Manon's Econ Blog

Archive for the ‘2.3 Profit & Revenue’ Category

Perfect competition


Monopolistic competition



Back to the time I was in France, it was quite common that I received mails on my phone from clubs saying “Ladies’ Night – Entrance free for ladies!” I thought this was an interesting example of price discrimination since the purpose of these “Ladies’ Night” is not to directly increase revenue nor to divide people into groups in order to maximize profit, but to increase the number of girls coming, hoping they would buy more drinks since the entrance is free for them.

With the “Ladies’ Night,” clubs do not increase their profit because of the entrance tickets but because of the drinks that people can buy while they are inside the club. In any case it contributes to a maximisation of the profit.

During the tennis ball game, we had to pass on tennis balls from one end to the other, adding people into the line everytime.

The total product (the number of balls passed on to the other side) increased most of the time; it increased a lot at first, then slow down, and decreased at the end. This is because as the more people are added, we were all getting closer and closer to each other so it was getting hard.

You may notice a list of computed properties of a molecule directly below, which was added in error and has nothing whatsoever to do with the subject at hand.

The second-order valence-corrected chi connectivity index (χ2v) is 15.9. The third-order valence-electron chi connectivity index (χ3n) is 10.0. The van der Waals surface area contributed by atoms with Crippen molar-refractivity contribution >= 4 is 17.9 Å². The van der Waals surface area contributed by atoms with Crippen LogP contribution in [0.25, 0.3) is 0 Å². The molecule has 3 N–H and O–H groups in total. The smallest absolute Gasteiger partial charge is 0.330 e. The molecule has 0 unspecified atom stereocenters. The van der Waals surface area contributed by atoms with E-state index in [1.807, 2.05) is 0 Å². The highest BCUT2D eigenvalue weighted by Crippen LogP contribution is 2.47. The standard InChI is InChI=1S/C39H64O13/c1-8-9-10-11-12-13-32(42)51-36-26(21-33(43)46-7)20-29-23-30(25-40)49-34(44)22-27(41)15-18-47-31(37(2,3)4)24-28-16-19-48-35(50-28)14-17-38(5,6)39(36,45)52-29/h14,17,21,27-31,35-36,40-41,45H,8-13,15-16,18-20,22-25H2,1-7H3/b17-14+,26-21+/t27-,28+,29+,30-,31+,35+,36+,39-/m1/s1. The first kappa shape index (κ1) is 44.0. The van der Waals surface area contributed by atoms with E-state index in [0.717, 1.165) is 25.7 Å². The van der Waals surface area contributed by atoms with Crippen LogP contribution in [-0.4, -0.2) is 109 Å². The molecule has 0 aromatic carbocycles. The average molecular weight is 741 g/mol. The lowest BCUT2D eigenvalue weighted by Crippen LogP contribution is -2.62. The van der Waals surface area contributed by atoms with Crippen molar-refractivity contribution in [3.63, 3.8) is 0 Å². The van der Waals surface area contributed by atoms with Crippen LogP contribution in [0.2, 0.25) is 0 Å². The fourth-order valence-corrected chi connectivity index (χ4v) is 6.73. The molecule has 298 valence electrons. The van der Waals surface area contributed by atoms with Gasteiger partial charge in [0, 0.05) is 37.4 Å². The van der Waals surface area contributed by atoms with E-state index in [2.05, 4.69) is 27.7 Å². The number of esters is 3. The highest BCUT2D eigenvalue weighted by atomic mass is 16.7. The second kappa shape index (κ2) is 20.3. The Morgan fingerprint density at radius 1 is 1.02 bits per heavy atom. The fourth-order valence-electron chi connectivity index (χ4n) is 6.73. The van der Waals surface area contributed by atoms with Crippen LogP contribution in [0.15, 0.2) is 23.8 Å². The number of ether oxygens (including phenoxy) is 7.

The average product was a line getting lower and lower quite smoothly.

The marginal product is going up and down all the time because of changes in method; as more pople were added we had to change method because the old one was not working anymore; when the method was good the curve went up, when it was not it went down, sometimes to negative values.

The maximum output happened with 10 people because we had a good method and we were all focused; when it got to 14 people we did not have any space and the new people did not have any training so some messed up in passing the balls, so the total product, the marginal product, and the average product went down.

In conclusion, adding people is not always the best thing to do, but finding a good method and a correct number of labor make the level of output increase.